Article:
Noa, who alongside her musical studies and her performing career, continues with conventional academic studies, also believes passionately in the intellectual and social benefits that classical music can bring to young people. As she explained in April to the audience at the TEDxAmsterdamED conference, those benefits became especially apparent to her in late 2015, when she visited the city of João Pessoa in Brazil to participate in a music festival and also to give her first masterclass. While there, she visited a school in a poverty-stricken favela where, thanks to a special educational programme, every pupil had the opportunity to study a stringed instrument.
“When I visited the school, where the temperature in the classroom was 40 degrees, I noticed how happy the children were to have the chance to make music. I believe that music can play an important role in developing young people’s minds, but – even more important than that – music connects people. It is a wonderful tool when it comes to helping each other. In fact, my uncle and I are busy developing a music project for and with refugee children in the Netherlands. It will help them to get to know each other through a universal language and, best of all, to have fun with each other!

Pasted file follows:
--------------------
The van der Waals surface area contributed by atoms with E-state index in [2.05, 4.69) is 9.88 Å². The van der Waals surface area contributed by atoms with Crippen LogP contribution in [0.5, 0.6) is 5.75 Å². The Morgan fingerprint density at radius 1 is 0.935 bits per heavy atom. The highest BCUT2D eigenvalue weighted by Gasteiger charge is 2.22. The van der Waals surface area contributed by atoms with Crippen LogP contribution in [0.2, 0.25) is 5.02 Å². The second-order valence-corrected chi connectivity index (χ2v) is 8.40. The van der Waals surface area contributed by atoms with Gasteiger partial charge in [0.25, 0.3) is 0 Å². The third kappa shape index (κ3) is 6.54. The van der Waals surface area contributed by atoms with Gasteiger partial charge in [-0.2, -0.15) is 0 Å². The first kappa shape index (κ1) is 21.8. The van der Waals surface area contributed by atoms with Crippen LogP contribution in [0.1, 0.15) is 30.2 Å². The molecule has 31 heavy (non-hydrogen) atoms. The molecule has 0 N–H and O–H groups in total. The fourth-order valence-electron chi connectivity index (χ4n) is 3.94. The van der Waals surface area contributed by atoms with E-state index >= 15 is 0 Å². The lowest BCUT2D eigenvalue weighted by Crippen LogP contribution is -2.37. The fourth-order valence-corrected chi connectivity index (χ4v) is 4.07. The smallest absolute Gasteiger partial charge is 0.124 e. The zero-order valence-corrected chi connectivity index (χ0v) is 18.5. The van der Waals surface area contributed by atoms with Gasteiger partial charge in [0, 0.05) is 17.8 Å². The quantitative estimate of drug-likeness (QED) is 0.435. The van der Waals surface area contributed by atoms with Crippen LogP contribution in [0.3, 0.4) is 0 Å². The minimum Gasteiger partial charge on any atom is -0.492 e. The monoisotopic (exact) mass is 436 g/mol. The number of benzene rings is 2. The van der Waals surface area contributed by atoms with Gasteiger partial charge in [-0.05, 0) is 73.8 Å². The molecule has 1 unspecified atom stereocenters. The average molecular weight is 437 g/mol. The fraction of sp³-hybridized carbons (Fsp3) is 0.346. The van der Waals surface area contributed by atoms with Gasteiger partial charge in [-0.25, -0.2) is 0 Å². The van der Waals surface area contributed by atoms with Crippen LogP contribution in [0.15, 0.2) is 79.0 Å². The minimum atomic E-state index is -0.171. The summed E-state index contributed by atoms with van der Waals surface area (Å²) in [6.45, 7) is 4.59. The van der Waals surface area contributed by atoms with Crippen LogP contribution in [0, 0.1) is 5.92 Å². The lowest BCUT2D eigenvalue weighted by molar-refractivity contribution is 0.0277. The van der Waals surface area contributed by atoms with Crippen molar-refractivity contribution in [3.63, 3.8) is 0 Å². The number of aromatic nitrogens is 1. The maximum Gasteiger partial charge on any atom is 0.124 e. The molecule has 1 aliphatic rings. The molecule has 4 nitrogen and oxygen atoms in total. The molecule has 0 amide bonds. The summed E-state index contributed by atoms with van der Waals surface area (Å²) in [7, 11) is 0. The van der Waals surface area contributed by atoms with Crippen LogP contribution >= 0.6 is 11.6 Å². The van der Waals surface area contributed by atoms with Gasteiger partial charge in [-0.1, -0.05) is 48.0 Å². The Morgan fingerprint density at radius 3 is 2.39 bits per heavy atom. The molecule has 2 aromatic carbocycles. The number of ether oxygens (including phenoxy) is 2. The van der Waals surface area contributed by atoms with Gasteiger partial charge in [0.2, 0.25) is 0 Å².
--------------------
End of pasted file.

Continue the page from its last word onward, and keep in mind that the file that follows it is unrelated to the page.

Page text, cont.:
“For me, the most wonderful thing about playing is the joy that it can bring to people and the joy of playing together with other musicians. The power of music pervades everything and links us all together – whether we are white, black, rich, poor, Christian, Jewish or Muslim. Across the globe, from Greenland to Zimbabwe, people create melodies. The similarities between all the different individuals, and apparently our inner urge to bring organized sounds into the world, I find very beautiful and moving. It’s all about coming together so that we can all gain from what music has to offer the world.”